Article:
I looked at all of this in the still of the night.  The new owner had put up brighter flood lights than we had, and had also painted our brown ranch style cape cod home with a light whitewash.  I am guessing the new owners didn't ask me because I wouldn't have approved.  It's too trendy a paint job in my opinion.  Still though, as I was now directly in front of the property, everything else was still set up the way my parents had it.  The location of the trash cans, the hose, the flowers, the security company stickers on the front door window panes.  I can readily imagine pulling into the driveway, opening the front door with my key, and finding my mom in her den doing some paperwork, and my dad sitting at our round family room table with a spoon scraping out the last bit of orange Sherbet ice cream from a small bowl.  But there were two new model SUV's parked in the driveway that I've seen a few times as I have driven by.  "Someone must be visiting my parents," viscerally echoes through my head.  "Nope Fred, they belong to the owners," says the same voice in response. 

"And how do I feel now?"  I miss this house, and I miss my parents.  It's not entirely painful to stand in front of it on this pleasant summer evening.  And I'm not sure that I'd want to still be living in the house that we bought when I was ten years old, but I wish I still owned it.  It feels like it's mine, and it does tug on my heartstrings a little.  And it somehow soothes me to see it. 

Up the street by just a few houses, on either side, are two huge box type homes that have been newly built from the ground up.  They are both much too big a footprint for their respective lots and are imposing to the other, smaller, more elegant homes on the street.  Someone asked me recently after I told him about my occasional visits, "What would happen if your parents' house was razed and a new home built there?"  And I hesitated.  "I would indeed have a problem with it for a little while because of this need I sometimes have to validate my life with my parents by seeing our old house on our old street," I answered.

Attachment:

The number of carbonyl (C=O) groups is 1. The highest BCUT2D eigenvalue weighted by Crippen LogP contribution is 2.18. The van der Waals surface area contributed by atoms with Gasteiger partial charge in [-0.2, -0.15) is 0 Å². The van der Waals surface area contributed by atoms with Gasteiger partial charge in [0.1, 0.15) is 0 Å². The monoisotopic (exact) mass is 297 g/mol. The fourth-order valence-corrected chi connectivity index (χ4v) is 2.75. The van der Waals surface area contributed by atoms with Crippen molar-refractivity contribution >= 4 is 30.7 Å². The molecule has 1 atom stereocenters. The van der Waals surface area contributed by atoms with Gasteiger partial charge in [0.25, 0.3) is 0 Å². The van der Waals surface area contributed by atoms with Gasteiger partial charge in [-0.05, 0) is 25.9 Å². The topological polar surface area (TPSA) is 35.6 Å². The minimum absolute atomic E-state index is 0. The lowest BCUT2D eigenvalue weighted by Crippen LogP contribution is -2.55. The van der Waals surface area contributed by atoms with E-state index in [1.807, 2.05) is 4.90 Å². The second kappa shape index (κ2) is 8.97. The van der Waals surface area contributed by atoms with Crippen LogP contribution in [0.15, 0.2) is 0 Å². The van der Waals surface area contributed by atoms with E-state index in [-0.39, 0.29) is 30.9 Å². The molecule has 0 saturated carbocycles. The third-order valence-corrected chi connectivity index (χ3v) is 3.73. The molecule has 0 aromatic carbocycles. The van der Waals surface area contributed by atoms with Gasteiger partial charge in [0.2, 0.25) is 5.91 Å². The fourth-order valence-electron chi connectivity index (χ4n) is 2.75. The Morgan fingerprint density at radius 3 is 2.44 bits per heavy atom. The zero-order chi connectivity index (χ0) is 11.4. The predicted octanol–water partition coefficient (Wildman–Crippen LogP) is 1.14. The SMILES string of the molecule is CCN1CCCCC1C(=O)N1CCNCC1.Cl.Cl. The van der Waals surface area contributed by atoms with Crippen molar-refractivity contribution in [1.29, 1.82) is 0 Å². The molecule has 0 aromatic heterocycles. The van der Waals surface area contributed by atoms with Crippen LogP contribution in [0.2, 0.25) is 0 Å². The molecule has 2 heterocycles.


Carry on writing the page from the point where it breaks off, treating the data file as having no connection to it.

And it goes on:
I've been lucky in this respect because all of the homes that have been significant to me in my life are still there.  The places I lived in with, first, both my natural mother and father, then later with my father are still there.  The house that I was adopted into near the Mulholland Tennis Club in the Skyline development is still there.  All of the apartments I've lived in around Los Angeles (with the exception of one on Brockton Avenue in West L.A.) are still there.  So I haven't much dealt with having a house disappear and not being able to see it for myself again.  Obviously my goal is to just accept and integrate my past life with my present Fred without having to see these places, but I'm not totally there yet. 

And so after walking up past my parents' house a little, I turned around for another view of the well lit front yard.  I could just slightly see into the front entry from the street.  I was sure that the owners were on the phone or watching television as I passed by.  As I walked back to my car, I asked myself, "How do I feel now?"  I feel okay.  I feel like I got it out of my system for now, for this month.  I know it's not my last time coming by, but I don't feel ashamed of needing to see my childhood home as maybe I might have supposed before I made my visit.  I feel like I miss my parents, and I still mourn their passing because I am a human being.  And at this time in my life, this is my way to mourn and to remember them.  And now, I feel like it's time to get into my Jeep and drive home.